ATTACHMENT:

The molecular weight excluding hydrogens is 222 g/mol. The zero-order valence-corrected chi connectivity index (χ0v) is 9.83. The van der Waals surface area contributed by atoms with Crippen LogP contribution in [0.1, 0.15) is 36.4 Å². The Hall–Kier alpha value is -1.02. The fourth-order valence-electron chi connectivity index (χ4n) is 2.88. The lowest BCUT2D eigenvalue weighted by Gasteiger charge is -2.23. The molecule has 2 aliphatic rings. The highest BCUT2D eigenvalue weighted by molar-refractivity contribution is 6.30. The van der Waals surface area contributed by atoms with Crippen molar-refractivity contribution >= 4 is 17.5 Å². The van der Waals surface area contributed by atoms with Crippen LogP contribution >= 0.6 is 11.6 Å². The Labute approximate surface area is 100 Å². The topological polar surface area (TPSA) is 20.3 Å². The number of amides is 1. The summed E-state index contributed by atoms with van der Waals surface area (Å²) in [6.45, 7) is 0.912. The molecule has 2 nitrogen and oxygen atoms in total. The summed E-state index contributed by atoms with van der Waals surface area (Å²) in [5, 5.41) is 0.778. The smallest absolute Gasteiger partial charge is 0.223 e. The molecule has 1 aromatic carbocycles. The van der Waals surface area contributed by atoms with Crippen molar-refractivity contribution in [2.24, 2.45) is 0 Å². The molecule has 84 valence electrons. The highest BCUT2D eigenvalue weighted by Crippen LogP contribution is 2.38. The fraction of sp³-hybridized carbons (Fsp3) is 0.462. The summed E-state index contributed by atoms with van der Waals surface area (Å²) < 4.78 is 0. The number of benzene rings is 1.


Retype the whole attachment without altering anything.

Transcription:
The molecular weight excluding hydrogens is 222 g/mol. The zero-order valence-corrected chi connectivity index (χ0v) is 9.83. The van der Waals surface area contributed by atoms with Crippen LogP contribution in [0.1, 0.15) is 36.4 Å². The Hall–Kier alpha value is -1.02. The fourth-order valence-electron chi connectivity index (χ4n) is 2.88. The lowest BCUT2D eigenvalue weighted by Gasteiger charge is -2.23. The molecule has 2 aliphatic rings. The highest BCUT2D eigenvalue weighted by molar-refractivity contribution is 6.30. The van der Waals surface area contributed by atoms with Crippen molar-refractivity contribution >= 4 is 17.5 Å². The van der Waals surface area contributed by atoms with Crippen LogP contribution >= 0.6 is 11.6 Å². The Labute approximate surface area is 100 Å². The topological polar surface area (TPSA) is 20.3 Å². The number of amides is 1. The summed E-state index contributed by atoms with van der Waals surface area (Å²) in [6.45, 7) is 0.912. The molecule has 2 nitrogen and oxygen atoms in total. The summed E-state index contributed by atoms with van der Waals surface area (Å²) in [5, 5.41) is 0.778. The smallest absolute Gasteiger partial charge is 0.223 e. The molecule has 1 aromatic carbocycles. The van der Waals surface area contributed by atoms with Crippen molar-refractivity contribution in [2.24, 2.45) is 0 Å². The molecule has 84 valence electrons. The highest BCUT2D eigenvalue weighted by Crippen LogP contribution is 2.38. The fraction of sp³-hybridized carbons (Fsp3) is 0.462. The summed E-state index contributed by atoms with van der Waals surface area (Å²) < 4.78 is 0. The number of benzene rings is 1.